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Firstly Andy Lamb thanks for sharing your exercises. They’re fascinating in that they tie together and dictate that the author modulate from two perspectives for a single scene or overall event.

Some observations on your writing. In regards to the waiting story, what stuck out there was your use of repetition. In the first instance of it with the “is a complete dump.” statement, it didn’t add to the impact of the description of the place. I was trying to figure out why, and I believe that it is because the paragraphs that it served as a bookend for were descriptive in nature. Thus, it was akin to if you had repeated that it smelled of lemon detergent. It felt redundant when I read it.

On the other hand, your repetition of the “again” in the list of probable causes of Jim being late was effective and not only emphasized who Jim was, but also the nature of time involved in the two characters relationship. It also gave a bit of a comic effect, as in it held a sensation of a minor farce.

The most profound repetition that you employed was the “I have caught a Turk and now he won’t let me go”. There was a significant and in depth story between the repetition of that phrase and it acted as both a prologue and an end note which gives the reader a phrase to move forward with. Things like that are what will stick with the reader.

On to the story of Jim. Maybe it’s a matter of taste, but I don’t believe that Jim’s story needed any action to remove him from his state of self pity, from the point of writing a story at least. As readers, we almost always want to see ‘broken’ characters become whole again, I proffer that as the explanation for the the issue that your peers had with that story.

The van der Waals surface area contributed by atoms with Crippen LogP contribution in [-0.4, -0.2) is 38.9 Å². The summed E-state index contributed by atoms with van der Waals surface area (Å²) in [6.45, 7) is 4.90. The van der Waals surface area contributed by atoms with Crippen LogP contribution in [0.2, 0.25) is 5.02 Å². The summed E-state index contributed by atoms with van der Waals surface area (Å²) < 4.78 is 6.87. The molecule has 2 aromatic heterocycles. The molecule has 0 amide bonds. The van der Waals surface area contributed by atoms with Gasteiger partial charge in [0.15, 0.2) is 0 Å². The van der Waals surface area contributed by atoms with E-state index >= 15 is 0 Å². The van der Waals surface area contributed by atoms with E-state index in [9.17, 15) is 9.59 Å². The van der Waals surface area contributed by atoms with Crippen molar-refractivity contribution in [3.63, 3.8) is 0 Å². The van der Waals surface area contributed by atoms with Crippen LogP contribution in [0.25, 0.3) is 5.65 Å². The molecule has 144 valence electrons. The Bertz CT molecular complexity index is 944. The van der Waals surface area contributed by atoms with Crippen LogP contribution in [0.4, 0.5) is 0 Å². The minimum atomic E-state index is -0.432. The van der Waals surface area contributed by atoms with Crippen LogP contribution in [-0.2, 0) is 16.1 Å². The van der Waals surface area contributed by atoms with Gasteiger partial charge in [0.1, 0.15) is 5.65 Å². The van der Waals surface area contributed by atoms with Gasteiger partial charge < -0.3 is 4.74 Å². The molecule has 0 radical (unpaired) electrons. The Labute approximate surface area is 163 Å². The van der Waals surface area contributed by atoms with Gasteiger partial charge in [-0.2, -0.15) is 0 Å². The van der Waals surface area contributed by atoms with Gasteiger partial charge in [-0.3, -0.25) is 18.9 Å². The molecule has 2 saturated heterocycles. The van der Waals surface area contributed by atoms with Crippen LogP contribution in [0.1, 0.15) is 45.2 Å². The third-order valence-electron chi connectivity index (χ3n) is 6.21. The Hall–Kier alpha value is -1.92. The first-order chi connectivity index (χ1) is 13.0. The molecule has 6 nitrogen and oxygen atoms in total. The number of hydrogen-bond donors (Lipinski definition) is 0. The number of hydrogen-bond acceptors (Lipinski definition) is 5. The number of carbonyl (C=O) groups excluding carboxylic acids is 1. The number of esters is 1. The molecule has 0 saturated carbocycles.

My issue with it is that I didn’t feel the haze of a hangover come through the words. Nor did I get a sense of the panic that Jim had in realizing that he was late.

Writing from the perspective of someone who is partially incapacitated is extremely difficult. Because one goal of a writer is to put the reader into the character with clear and concise descriptions or to incite emotions via the narrative or the relationships, etc. Putting a cloud between the reader and the inner mind of the character is something that I’ve rarely seen done well or done well myself.

Speaking of being inside the mind of a character, from the first person perspective it’s almost always more effective to describe the physical sensations that define a state of being then to outright declare that state. RE. the phrase, “I feel sick”. There are hundreds of ways that one may feel sick, but there is only one way in which Jim felt sick. One or two sentences which described the feelings enough to make the reader start to feel sick would be much more effective.

It’s that ancient writer’s saying, paraphrased here, “Don’t say ‘The coffee tasted good’, let the reader taste the coffee and make them tell you that it tasted good.”

I like the second half of the Jim story, the sense of urgency does pick up, especially when you elaborate on why Jim actually cares that he’s late. Not simply that he is supposed to meet someone, but why he cares that he is making that person wait.

Anyways, I had fun reading the stories Andy, along with exercising the critical approach to reading, which is essential if we want to improve. Thanks again for sharing it.